• Modify the size of preview images
  • Provide insight into slide details (e.g.  metadata)
#3: Security

Protects data from potential abuse

  • Access control: only access slides after logging in and potential checks (e.g. role, project-based, limitation per time frame)
  • Integration with internal systems (e.g. deny login based on specific conditions)
#4: Integration

Tightly integrates with non-Microsoft services to unlock critical value

  • Automation options (e.g. links on your website opens TeamSlide search in PowerPoint)
  • Integration with non-Microsoft services like Box
#5: Advanced

Processes slides to meet advanced workflow demands

  • Automatically update old slides on users’ computers
  • Content update workflow (e.g. allow users to suggest new slides and slide updates)



3 Reasons Your Slide Library Needs a PowerPoint Add-In

Your Slide Library Needs a PowerPoint add-in

Slide libraries establish a central location for storing, accessing, and sharing PowerPoint slides. Slide libraries enable employees with appropriate access rights to effectively compose a variety of presentations including marketing and sales collateral.

While Microsoft discontinued support for slide libraries with SharePoint 2016, third-party partner solutions, like TeamSlide, replace and significantly augment SharePoint’s lost ability to manage slide libraries.

Rather than accessing content through a web browser, TeamSlide relies on a PowerPoint add-in or plug-in for seamless access to the slide library from within PowerPoint. Here are 3 reasons to access slide library solutions through an add-in:

1. Increase productivity

Web interfaces, including SharePoint’s portal, are not intuitive and finding slides and presentations is a cumbersome process. If users are unable to find content quickly, they resort to duplicating existing work or using old slides.

A slide library add-in allows users to find slides from within PowerPoint and without switching context (no Alt-Tab necessary). As such, they are able to easily search, evaluate, and insert slides from the library. This streamlined process helps maximize the value of the firm’s PowerPoint content and drives user productivity.

2. Improve presentation quality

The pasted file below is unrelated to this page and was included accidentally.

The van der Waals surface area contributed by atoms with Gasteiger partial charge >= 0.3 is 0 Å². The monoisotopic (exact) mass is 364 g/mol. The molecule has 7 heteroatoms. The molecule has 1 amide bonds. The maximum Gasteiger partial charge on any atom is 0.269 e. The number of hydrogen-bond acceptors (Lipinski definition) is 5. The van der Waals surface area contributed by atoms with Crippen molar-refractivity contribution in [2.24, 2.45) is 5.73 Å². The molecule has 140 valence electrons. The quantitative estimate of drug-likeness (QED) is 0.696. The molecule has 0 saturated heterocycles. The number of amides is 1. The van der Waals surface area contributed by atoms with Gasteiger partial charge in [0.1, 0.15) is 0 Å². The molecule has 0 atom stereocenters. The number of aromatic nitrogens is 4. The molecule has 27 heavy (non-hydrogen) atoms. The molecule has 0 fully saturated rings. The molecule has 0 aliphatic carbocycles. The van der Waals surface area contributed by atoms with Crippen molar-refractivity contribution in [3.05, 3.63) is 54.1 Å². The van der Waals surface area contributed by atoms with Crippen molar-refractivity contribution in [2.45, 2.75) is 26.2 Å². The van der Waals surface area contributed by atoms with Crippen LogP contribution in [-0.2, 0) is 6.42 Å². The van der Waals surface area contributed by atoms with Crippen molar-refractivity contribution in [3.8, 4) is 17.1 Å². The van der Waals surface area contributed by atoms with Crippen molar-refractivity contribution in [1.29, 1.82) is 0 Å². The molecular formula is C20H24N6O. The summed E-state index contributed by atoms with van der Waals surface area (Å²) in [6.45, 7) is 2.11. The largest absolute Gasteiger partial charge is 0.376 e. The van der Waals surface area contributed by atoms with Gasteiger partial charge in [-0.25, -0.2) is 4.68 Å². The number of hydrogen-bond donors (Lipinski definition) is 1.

Because they are embedded in PowerPoint, add-ins enable new features (that are otherwise not possible) which improve presentation quality.

For example, you update slides in the library directly from within PowerPoint (rather than uploading it again through a browser). The add-in also notifies users when they have an out-of-date slide that might have been updated by a colleague. Marketing no longer has to worry that sales might be using old or stale slides.

3. Drive adoption

Instead of introducing a tool, an add-in or plug-in extends PowerPoint’s native capabilities. Because the features are provided within the familiar PowerPoint interface, the learning curve is drastically reduced.

As such, team members will be able to start using the slide library immediately and without extensive training.


Where are the PowerPoint files that drive your slide library?

Many sales and marketing organizations are often willing to transfer their PowerPoint files, their source content, to a proprietary slide library or management platform. While this approach has advantages, there are significant drawbacks, too. Another option is to automatically sync content from a third-party content management system (CMS), like SharePoint or Box, into the slide management solution.

In this article we compare the differences between the two approaches:

Connecting to a CMS

How it works

In addition to examining file content, the slide library also pulls in all related metadata.

Rather than uploading content directly, the slide library solution replicates content from a CMS like SharePoint. While your PowerPoint slides are copied, this is a seamless and automatic process. The library connects with the CMS on a defined scheduled, evaluating new, deleted, and updated presentations. It then crawls through each affected presentation to determine new, updated, or deleted slides.

Benefits

  1. Your content remains in its original position and for, enabling your team to maintain their current workflows from a single source of truth
  2. External tools (e.g. CRM) can still leverage the files (a slide library solution likely won’t connect with as many external systems as a CMS)